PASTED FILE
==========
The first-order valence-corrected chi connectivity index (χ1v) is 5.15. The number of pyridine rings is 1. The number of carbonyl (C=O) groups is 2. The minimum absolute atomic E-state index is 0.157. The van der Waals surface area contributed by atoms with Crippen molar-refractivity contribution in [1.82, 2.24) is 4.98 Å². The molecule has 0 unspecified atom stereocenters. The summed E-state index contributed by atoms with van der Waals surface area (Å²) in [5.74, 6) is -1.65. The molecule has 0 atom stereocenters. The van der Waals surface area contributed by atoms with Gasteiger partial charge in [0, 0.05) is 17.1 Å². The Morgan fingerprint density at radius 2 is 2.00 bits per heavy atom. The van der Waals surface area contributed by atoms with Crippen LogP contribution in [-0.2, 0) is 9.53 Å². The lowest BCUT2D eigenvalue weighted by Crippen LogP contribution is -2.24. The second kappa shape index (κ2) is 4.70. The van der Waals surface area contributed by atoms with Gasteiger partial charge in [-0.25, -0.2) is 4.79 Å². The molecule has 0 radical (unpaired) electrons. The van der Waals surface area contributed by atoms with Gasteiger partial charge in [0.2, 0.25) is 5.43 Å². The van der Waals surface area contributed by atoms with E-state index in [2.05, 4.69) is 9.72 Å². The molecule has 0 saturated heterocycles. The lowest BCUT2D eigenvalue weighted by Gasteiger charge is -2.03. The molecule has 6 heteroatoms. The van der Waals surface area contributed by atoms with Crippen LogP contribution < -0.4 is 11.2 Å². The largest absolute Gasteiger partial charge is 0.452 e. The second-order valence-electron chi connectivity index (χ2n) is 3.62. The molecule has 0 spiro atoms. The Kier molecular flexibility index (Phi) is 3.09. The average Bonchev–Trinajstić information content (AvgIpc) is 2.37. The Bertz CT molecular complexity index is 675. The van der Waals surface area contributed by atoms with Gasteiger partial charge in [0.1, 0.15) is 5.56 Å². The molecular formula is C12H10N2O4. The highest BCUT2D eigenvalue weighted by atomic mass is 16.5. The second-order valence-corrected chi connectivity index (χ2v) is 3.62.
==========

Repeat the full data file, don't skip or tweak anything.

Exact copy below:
The first-order valence-corrected chi connectivity index (χ1v) is 5.15. The number of pyridine rings is 1. The number of carbonyl (C=O) groups is 2. The minimum absolute atomic E-state index is 0.157. The van der Waals surface area contributed by atoms with Crippen molar-refractivity contribution in [1.82, 2.24) is 4.98 Å². The molecule has 0 unspecified atom stereocenters. The summed E-state index contributed by atoms with van der Waals surface area (Å²) in [5.74, 6) is -1.65. The molecule has 0 atom stereocenters. The van der Waals surface area contributed by atoms with Gasteiger partial charge in [0, 0.05) is 17.1 Å². The Morgan fingerprint density at radius 2 is 2.00 bits per heavy atom. The van der Waals surface area contributed by atoms with Crippen LogP contribution in [-0.2, 0) is 9.53 Å². The lowest BCUT2D eigenvalue weighted by Crippen LogP contribution is -2.24. The second kappa shape index (κ2) is 4.70. The van der Waals surface area contributed by atoms with Gasteiger partial charge in [-0.25, -0.2) is 4.79 Å². The molecule has 0 radical (unpaired) electrons. The van der Waals surface area contributed by atoms with Gasteiger partial charge in [0.2, 0.25) is 5.43 Å². The van der Waals surface area contributed by atoms with E-state index in [2.05, 4.69) is 9.72 Å². The molecule has 0 saturated heterocycles. The lowest BCUT2D eigenvalue weighted by Gasteiger charge is -2.03. The molecule has 6 heteroatoms. The van der Waals surface area contributed by atoms with Crippen LogP contribution < -0.4 is 11.2 Å². The largest absolute Gasteiger partial charge is 0.452 e. The second-order valence-electron chi connectivity index (χ2n) is 3.62. The molecule has 0 spiro atoms. The Kier molecular flexibility index (Phi) is 3.09. The average Bonchev–Trinajstić information content (AvgIpc) is 2.37. The Bertz CT molecular complexity index is 675. The van der Waals surface area contributed by atoms with Gasteiger partial charge in [0.1, 0.15) is 5.56 Å². The molecular formula is C12H10N2O4. The highest BCUT2D eigenvalue weighted by atomic mass is 16.5. The second-order valence-corrected chi connectivity index (χ2v) is 3.62.